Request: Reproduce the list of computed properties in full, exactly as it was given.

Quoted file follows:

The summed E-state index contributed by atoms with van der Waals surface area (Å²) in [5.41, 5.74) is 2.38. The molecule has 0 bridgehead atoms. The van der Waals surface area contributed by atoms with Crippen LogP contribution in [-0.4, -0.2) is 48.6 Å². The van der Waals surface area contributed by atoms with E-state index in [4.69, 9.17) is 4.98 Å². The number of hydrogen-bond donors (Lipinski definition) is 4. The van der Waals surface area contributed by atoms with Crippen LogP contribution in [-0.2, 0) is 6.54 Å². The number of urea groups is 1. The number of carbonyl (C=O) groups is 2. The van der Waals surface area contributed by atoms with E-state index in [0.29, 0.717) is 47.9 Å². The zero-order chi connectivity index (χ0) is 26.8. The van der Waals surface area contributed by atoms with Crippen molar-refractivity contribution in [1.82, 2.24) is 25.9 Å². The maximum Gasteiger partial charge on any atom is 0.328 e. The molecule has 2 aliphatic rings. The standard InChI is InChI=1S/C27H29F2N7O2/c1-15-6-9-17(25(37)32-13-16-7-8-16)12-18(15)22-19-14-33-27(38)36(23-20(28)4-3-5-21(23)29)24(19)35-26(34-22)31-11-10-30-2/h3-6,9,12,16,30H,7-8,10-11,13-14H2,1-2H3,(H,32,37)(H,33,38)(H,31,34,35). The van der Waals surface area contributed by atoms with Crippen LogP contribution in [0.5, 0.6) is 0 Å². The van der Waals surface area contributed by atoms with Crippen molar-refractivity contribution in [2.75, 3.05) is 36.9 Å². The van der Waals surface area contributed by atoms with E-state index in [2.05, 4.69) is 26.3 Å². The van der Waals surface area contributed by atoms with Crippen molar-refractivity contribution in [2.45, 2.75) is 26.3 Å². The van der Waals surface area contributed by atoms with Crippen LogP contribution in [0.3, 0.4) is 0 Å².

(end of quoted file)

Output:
The summed E-state index contributed by atoms with van der Waals surface area (Å²) in [5.41, 5.74) is 2.38. The molecule has 0 bridgehead atoms. The van der Waals surface area contributed by atoms with Crippen LogP contribution in [-0.4, -0.2) is 48.6 Å². The van der Waals surface area contributed by atoms with E-state index in [4.69, 9.17) is 4.98 Å². The number of hydrogen-bond donors (Lipinski definition) is 4. The van der Waals surface area contributed by atoms with Crippen LogP contribution in [-0.2, 0) is 6.54 Å². The number of urea groups is 1. The number of carbonyl (C=O) groups is 2. The van der Waals surface area contributed by atoms with E-state index in [0.29, 0.717) is 47.9 Å². The zero-order chi connectivity index (χ0) is 26.8. The van der Waals surface area contributed by atoms with Crippen molar-refractivity contribution in [1.82, 2.24) is 25.9 Å². The maximum Gasteiger partial charge on any atom is 0.328 e. The molecule has 2 aliphatic rings. The standard InChI is InChI=1S/C27H29F2N7O2/c1-15-6-9-17(25(37)32-13-16-7-8-16)12-18(15)22-19-14-33-27(38)36(23-20(28)4-3-5-21(23)29)24(19)35-26(34-22)31-11-10-30-2/h3-6,9,12,16,30H,7-8,10-11,13-14H2,1-2H3,(H,32,37)(H,33,38)(H,31,34,35). The van der Waals surface area contributed by atoms with Crippen LogP contribution in [0.5, 0.6) is 0 Å². The van der Waals surface area contributed by atoms with Crippen molar-refractivity contribution in [2.75, 3.05) is 36.9 Å². The van der Waals surface area contributed by atoms with E-state index in [2.05, 4.69) is 26.3 Å². The van der Waals surface area contributed by atoms with Crippen molar-refractivity contribution in [2.45, 2.75) is 26.3 Å². The van der Waals surface area contributed by atoms with Crippen LogP contribution in [0.3, 0.4) is 0 Å².